1. Terrorist Act, Section 3- for which the offender was imputed with the intent to commit the offense. 
  2. Section 4- Disruptive Activities. 

It imposed various restrictions on the grant of bail of the accused. Special courts were set up to consider the bail application and the same was granted only when reasonable grounds of innocence were proved. The Amendment of 1987 brought some major changes to this Act, and it increased the power of law enforcement machinery. It allowed judicial admission of detainee’s confessions during the investigation. It also reduced the standards required for the eyewitnesses. Identification on the basis of the photograph was made admissible. The burden of proof was shifted on the suspect. After receiving lots of criticism from national and international human rights organizations, the Act was repealed in the year 1995. 

  • The Prevention of Terrorism Act, 2002 (POTA)– When TADA was repealed, this is an Act that is known to have replaced it. Supreme Court had given various suggestions in Kartar Singh’s case and most of them were included in POTA. By this time there were various organizations that were declared as a terrorist organization. POTA was enacted to deal with such organizations. It had various provisions that provided for ways to deal with ‘terrorist organization.’ It criminalized taking membership with such an organization and also providing any kind of support to them. It provided for speedy trial and also a quasi-judicial system to review the action of the state in this regard. Mens rea became an important ingredient to attract liability in accordance with POTA. Owing to various criticism and misuse of the provisions by the authorities, POTA was repealed in the year 2004.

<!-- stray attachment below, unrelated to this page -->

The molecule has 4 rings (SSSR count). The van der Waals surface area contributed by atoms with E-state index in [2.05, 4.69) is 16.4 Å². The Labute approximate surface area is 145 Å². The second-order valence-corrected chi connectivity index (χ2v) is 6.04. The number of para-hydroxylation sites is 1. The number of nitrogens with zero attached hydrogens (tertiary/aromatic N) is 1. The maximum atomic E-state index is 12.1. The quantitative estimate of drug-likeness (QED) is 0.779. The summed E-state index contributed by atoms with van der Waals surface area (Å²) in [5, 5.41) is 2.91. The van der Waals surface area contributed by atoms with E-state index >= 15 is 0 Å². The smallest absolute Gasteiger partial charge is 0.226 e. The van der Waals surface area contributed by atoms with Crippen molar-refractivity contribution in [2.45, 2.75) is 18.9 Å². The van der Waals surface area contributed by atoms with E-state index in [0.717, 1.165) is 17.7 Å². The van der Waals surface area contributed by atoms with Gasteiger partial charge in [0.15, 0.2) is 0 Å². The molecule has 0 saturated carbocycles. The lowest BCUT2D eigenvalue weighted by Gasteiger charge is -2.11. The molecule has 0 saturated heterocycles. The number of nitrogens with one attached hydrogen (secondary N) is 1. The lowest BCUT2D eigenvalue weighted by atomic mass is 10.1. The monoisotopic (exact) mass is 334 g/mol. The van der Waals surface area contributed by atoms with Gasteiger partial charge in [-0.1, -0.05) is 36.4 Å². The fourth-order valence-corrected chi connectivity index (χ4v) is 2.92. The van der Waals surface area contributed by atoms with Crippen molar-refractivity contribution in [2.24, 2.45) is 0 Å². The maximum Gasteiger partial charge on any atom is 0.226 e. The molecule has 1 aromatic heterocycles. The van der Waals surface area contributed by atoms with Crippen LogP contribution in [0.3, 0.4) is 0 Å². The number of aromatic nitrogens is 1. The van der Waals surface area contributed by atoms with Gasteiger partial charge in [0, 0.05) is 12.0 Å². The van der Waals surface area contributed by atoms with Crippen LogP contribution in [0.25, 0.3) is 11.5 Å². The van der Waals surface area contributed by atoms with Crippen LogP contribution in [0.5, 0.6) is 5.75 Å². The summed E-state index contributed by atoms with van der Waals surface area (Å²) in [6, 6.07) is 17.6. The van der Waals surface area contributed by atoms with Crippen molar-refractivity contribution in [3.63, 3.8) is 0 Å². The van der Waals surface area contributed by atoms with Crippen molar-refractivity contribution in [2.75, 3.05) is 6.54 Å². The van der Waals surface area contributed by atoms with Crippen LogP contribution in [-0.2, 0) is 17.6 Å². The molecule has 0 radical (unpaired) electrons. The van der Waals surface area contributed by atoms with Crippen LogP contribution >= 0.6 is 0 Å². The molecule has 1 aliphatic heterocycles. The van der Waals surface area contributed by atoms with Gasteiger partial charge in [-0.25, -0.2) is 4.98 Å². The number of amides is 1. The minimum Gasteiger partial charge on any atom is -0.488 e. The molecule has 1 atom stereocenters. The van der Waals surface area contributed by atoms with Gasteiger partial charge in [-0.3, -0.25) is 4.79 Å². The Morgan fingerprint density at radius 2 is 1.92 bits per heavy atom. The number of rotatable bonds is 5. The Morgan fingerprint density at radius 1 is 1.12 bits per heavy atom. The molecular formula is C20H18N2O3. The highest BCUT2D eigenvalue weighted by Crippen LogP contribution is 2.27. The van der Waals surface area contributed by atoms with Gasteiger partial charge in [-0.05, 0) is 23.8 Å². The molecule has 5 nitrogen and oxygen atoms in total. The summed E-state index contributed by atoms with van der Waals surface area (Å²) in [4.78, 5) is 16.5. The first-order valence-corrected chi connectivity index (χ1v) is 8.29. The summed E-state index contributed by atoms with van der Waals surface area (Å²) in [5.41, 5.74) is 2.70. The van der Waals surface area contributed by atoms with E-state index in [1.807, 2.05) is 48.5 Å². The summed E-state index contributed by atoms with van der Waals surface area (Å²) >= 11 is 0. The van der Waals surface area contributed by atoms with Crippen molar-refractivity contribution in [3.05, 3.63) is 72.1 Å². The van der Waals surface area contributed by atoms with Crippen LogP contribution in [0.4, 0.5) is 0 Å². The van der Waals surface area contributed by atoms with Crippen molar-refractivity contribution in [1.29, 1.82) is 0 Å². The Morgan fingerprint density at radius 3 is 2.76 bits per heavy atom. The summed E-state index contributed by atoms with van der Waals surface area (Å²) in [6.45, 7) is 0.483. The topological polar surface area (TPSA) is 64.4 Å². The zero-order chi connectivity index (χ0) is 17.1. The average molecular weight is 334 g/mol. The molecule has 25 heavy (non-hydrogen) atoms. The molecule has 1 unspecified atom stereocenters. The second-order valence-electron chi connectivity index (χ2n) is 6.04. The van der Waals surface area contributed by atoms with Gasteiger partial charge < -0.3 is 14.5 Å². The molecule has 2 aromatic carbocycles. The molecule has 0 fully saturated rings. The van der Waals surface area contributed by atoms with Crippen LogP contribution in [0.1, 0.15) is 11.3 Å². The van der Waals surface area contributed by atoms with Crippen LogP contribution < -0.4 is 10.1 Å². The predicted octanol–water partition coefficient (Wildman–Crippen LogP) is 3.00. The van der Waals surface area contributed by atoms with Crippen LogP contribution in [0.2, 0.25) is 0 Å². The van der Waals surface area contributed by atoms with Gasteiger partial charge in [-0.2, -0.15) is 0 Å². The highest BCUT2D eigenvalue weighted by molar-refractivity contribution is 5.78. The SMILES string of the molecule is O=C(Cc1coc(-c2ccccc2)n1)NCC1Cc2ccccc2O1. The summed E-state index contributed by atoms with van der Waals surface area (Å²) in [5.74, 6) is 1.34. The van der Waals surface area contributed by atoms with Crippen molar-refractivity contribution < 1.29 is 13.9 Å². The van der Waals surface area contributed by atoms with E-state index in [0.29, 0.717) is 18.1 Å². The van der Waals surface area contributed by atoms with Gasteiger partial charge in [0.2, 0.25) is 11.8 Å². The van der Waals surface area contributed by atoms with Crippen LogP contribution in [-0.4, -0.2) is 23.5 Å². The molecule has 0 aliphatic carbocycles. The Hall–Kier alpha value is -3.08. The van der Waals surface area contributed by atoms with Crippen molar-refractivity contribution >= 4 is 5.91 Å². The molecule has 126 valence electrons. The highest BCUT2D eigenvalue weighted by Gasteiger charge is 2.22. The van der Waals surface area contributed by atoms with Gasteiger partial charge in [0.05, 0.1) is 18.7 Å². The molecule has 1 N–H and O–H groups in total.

Currently applicable Anti-Terrorism Laws in India

At present, there is no such specific law that exclusively deals with the menace caused by terrorism in the country. However, there are provisions of the IPC, Arms Act, Explosives Act, and various other legislative enactments that deal with the terrorist act in the country. Various laws were amended after the 20/11 Mumbai attacks so that we could have clear provisions to deal with the destruction caused by such activities. It is important to know which provisions of these Acts are used in this regard.

Indian Penal Code 1860

IPC has various chapters that deal with actions that harm peace and harmony in the country. These can be said to be a substitute in the absence of any comprehensive and exclusive laws that deal with terrorism.

Chapter IV of the IPC deals with offenses that are done against the State. The Sections that can be invoked when any act is done against the peace and tranquility of the State are Section 121, 121A, 122, 123, 124, and 124A.

Public tranquility is given equal importance and it is dealt with in detail in Chapter VIII. It includes riots, internal disturbances, and another unlawful assembly. Sections that can be invoked are 153, 153A, 153B, 157, and 158.